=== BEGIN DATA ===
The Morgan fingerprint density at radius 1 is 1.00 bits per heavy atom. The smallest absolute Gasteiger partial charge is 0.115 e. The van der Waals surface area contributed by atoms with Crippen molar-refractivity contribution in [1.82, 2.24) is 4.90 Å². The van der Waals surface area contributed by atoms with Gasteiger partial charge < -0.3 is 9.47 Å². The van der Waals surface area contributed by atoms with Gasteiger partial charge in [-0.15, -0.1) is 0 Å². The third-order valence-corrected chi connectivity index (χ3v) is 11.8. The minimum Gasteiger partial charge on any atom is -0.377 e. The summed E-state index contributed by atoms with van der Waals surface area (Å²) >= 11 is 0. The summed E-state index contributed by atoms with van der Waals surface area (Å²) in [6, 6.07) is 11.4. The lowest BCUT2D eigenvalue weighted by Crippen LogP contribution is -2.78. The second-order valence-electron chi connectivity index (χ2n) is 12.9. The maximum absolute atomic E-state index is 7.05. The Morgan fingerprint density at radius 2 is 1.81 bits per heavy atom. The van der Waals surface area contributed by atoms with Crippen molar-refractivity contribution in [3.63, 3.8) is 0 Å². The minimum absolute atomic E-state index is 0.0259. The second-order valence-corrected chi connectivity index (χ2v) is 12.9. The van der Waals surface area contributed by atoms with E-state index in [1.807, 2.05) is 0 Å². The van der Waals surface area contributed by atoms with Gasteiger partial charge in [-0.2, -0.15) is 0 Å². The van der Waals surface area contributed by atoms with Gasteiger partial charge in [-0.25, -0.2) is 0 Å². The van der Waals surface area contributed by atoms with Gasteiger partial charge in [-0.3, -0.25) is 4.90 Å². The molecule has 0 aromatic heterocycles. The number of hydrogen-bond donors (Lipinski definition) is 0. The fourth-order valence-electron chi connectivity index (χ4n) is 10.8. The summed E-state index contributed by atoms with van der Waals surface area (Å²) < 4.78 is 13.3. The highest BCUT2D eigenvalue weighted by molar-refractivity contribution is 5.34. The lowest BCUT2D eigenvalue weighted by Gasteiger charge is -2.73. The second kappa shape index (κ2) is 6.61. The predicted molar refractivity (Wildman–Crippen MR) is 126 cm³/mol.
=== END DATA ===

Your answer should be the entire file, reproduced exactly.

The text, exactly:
The Morgan fingerprint density at radius 1 is 1.00 bits per heavy atom. The smallest absolute Gasteiger partial charge is 0.115 e. The van der Waals surface area contributed by atoms with Crippen molar-refractivity contribution in [1.82, 2.24) is 4.90 Å². The van der Waals surface area contributed by atoms with Gasteiger partial charge < -0.3 is 9.47 Å². The van der Waals surface area contributed by atoms with Gasteiger partial charge in [-0.15, -0.1) is 0 Å². The third-order valence-corrected chi connectivity index (χ3v) is 11.8. The minimum Gasteiger partial charge on any atom is -0.377 e. The summed E-state index contributed by atoms with van der Waals surface area (Å²) >= 11 is 0. The summed E-state index contributed by atoms with van der Waals surface area (Å²) in [6, 6.07) is 11.4. The lowest BCUT2D eigenvalue weighted by Crippen LogP contribution is -2.78. The second-order valence-electron chi connectivity index (χ2n) is 12.9. The maximum absolute atomic E-state index is 7.05. The Morgan fingerprint density at radius 2 is 1.81 bits per heavy atom. The van der Waals surface area contributed by atoms with Crippen molar-refractivity contribution in [3.63, 3.8) is 0 Å². The minimum absolute atomic E-state index is 0.0259. The second-order valence-corrected chi connectivity index (χ2v) is 12.9. The van der Waals surface area contributed by atoms with E-state index in [1.807, 2.05) is 0 Å². The van der Waals surface area contributed by atoms with Gasteiger partial charge in [-0.2, -0.15) is 0 Å². The van der Waals surface area contributed by atoms with Gasteiger partial charge in [-0.25, -0.2) is 0 Å². The van der Waals surface area contributed by atoms with Gasteiger partial charge in [-0.3, -0.25) is 4.90 Å². The molecule has 0 aromatic heterocycles. The number of hydrogen-bond donors (Lipinski definition) is 0. The fourth-order valence-electron chi connectivity index (χ4n) is 10.8. The summed E-state index contributed by atoms with van der Waals surface area (Å²) < 4.78 is 13.3. The highest BCUT2D eigenvalue weighted by molar-refractivity contribution is 5.34. The lowest BCUT2D eigenvalue weighted by Gasteiger charge is -2.73. The second kappa shape index (κ2) is 6.61. The predicted molar refractivity (Wildman–Crippen MR) is 126 cm³/mol.